Who's really losing face here?
- 13 Aug 2017 at 04:15
- WRITER: POSTBAG
In his Aug 12 letter, Michael Setter said: "If, in exercising this responsibility, it causes others to lose face, well, that's just too damn bad."
Why people in "the East" must think the same as people in "the West" is beyond me. Do you imply Western thinking is better? Why should Western rules and behaviour be copied in the East?
This is the arrogant Western mind forcing itself on the East; colonialism ended some time ago, but it seems some are still afflicted. "When in Rome" is much older than whatever Einstein supposedly said. Avoidance of conflict is prized in the East; confrontation is the Western game -- see what it brings us nowadays. The world seems to be on fire because of this.
Immigration bullies lose plot
A small comment on the airport immigration brouhaha: I greatly appreciate the automatic channels. It really helps to process Thais and residents in a very fast way. A few weeks ago when going on one of my frequent trips abroad, I questioned the immigration officials on why it is still necessary to fill out the departure cards. All information on it is already in the computer. It elicited quite an outburst of anger from the officials. The country does not need people like me, I should get out of the country and the like. To my response that we all should think and try to improve, they answered in a chorus: "Do not think, just do it." That is the mindset that has to change.
From Thai friends who also travel frequently I heard that many of them complained about these forms for many months. The answer was always: "It's the law, it's the law." Laws can be changed and officials should seek change whenever there is feedback that they are out of sync with reality. Why are they always waiting for a calamity until something changes? Officials proactively seeking change. That would be Thailand 4.0.
There are good examples as to how it can work. The Central Immigration Office in Chaeng Wattana (at least the Residents Section) -- friendly, efficient, helpful -- still have some procedures and forms that could be dropped. This is how it could work everywhere.
PS: A hint to the Tourism Ministry in relation to the arrival cards. Just ask big consumer product companies about market research. They know all about their customers without all of their customers filling out forms each time they buy their products.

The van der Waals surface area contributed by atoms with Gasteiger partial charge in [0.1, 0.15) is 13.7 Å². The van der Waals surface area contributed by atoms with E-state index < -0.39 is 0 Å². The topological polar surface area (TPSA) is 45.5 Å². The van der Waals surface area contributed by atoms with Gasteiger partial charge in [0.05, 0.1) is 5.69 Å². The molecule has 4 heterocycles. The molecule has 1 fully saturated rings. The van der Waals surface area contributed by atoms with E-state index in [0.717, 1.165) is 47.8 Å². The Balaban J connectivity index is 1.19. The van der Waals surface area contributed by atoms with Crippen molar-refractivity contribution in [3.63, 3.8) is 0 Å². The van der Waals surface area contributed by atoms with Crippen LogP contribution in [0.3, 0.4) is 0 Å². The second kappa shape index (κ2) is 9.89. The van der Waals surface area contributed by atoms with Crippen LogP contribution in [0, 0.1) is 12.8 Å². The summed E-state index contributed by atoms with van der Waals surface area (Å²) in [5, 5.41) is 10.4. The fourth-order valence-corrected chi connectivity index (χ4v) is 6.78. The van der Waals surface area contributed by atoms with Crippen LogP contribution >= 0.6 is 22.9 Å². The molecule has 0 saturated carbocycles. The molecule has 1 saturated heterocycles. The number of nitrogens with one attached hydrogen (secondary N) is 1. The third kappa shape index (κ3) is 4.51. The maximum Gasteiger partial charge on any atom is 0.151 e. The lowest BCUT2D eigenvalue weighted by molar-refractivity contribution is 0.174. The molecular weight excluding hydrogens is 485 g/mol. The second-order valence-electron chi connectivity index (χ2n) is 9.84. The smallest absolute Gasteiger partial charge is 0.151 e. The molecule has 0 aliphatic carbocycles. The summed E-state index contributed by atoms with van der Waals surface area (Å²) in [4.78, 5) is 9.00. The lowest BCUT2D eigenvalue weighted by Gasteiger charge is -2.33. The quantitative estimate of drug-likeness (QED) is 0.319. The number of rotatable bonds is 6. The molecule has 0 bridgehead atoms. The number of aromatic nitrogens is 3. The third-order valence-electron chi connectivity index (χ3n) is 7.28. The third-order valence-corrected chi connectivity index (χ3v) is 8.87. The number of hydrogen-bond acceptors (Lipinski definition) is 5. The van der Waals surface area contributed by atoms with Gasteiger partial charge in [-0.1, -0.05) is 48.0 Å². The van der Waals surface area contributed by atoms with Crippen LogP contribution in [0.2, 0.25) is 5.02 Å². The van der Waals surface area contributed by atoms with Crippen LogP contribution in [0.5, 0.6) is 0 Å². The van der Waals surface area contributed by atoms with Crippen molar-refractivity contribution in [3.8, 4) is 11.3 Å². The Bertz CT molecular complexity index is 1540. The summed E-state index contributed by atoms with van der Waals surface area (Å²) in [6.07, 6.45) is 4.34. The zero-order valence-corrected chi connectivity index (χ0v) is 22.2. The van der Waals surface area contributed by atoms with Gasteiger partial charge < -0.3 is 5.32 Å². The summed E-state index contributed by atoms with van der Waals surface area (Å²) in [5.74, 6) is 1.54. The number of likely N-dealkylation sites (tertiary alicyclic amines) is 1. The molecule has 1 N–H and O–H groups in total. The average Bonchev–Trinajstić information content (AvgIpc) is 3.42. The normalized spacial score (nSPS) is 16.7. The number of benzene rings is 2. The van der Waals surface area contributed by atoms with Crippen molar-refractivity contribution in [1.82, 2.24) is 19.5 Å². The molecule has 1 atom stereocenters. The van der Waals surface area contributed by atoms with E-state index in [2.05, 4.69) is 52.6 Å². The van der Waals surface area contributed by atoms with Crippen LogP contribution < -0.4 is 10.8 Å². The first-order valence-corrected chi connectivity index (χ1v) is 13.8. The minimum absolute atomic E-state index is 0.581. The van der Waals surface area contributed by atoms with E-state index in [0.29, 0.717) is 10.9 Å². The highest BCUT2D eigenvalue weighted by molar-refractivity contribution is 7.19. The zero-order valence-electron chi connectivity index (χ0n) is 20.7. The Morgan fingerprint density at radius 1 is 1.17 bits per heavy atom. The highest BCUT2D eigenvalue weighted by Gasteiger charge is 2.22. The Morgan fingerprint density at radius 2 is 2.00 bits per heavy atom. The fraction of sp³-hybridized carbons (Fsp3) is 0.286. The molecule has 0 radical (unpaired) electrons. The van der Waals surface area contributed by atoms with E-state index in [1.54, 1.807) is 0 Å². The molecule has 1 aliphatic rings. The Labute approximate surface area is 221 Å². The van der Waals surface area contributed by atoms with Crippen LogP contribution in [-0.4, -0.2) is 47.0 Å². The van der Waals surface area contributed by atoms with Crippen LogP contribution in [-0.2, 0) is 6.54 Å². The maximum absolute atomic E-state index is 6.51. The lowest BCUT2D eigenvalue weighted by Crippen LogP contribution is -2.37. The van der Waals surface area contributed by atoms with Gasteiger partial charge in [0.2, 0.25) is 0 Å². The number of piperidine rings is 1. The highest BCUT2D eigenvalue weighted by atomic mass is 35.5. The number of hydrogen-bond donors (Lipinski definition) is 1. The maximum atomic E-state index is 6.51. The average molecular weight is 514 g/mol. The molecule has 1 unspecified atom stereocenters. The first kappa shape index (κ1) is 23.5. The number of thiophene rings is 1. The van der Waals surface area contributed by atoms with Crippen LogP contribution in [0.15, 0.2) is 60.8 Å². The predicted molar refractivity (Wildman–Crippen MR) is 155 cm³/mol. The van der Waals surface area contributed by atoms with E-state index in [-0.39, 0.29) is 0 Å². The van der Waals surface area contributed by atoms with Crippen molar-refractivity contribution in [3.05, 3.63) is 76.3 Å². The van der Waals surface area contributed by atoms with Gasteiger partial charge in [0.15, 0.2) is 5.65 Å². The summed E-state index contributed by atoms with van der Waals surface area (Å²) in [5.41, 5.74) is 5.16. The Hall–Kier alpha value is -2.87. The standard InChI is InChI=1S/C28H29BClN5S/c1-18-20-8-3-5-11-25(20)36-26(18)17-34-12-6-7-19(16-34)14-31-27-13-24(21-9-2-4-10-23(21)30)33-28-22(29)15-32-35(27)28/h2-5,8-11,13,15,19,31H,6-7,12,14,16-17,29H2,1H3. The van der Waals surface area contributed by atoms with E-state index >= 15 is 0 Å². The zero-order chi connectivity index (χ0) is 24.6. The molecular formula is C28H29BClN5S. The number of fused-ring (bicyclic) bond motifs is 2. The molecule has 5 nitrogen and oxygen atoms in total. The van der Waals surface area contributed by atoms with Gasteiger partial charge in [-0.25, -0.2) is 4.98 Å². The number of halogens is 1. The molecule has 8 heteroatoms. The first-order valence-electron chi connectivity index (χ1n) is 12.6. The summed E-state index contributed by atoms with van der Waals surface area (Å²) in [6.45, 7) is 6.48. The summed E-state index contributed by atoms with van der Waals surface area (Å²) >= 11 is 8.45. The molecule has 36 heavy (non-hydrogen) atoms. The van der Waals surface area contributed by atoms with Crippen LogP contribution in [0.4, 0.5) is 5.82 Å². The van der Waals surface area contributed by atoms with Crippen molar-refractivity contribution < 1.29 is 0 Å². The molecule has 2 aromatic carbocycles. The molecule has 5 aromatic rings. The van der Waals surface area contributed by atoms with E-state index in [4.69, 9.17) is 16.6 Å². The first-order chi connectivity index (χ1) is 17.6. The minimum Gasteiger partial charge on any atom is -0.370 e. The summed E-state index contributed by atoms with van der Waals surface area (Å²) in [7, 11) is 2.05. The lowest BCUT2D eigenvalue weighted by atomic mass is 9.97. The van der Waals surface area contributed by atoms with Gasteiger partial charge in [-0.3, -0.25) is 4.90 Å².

Falling out of bed of roses
In response to "All rosy in Phuket" (PostBag, Aug 12), perhaps Don Mueang should be relocated to Phuket. Then let's see how rosy it all will be.
Get with the times
In his Aug 11 letter, Lungstib dreams of a robotic machine where the passport is fed into a machine much like a bank passport update outside a bank, and a barrier opens and a visitor passes.
What he may not know is that Sydney airport already has this, and possibly others too. It's not futuristic -- it already exists, successfully, at one of the world's busiest airports. So, while Thailand bickers and blames a simple form for delays, it is still living in the past with either surly officers or unmanned immigration counters where visitors are made to feel unwelcome to our shores.
Lost in translation
I had an issue with my credit card and called the customer service number. The recorded answer said that I should press "2" for English, which I did. The problem? After doing this the message continued totally in Thai. I repeated the procedure with the same result. And this was the country's largest bank! Thailand 4.0? More like Thailand Stone Age.
Bold 'plan' is up in the air
I keep reading in the Bangkok Post about all these tourists coming to Thailand and taking three to five hours (not minutes) to clear customs and immigration, and this is at the old Don Mueang airport. This leaves me scratching my head and wondering what has happened to the original plan of building a new, advanced, superior to all, airport, called Swan Lake, or something like that. This new airport, which was built in a hurry something like 30 years or so, was supposed to take the heat off Don Mueang and let the air force have it back. Did I get that right?
What I really can't understand is if, as I have read, Don Mueang had 43 immigration stations operating in 2013, and was aware tourist visas and arrivals would be increasing in the coming years, who is the smart official who decided we would only need 23 stations by 2017? Is Swan Lake (or equivalent) still needed?
Antidote to the poison
If I might suggest one partial antidote to the poison that Paritta Wangkiat so lucidly exposes in "Conquering the enemy deep within" (Opinion, Aug 11), it would help if schools directly invited students to present opposing arguments to received wisdom, customs, traditions and antique morals.
This might conveniently be done in social studies, history and other subjects that address Thai history, culture and society. This does not require that students be taught that received wisdom is always false, merely that it might not be so obviously true as some assume or proclaim it to be, that dissenting views do exist which have sound reasons that good people who value honesty and humanity need to answer.
This would be conducive to some healthy, critical review of the bad reasoning, the falsehoods and the ignorance enforced by censorship that feed divisive nationalism. Open discussion of dissenting controversial ideas is a healthy activity that is an essential part of any decent education.
Such a healthy reform would benefit not only education but would help to inoculate Thai society from the worst excesses of rabid nationalism.
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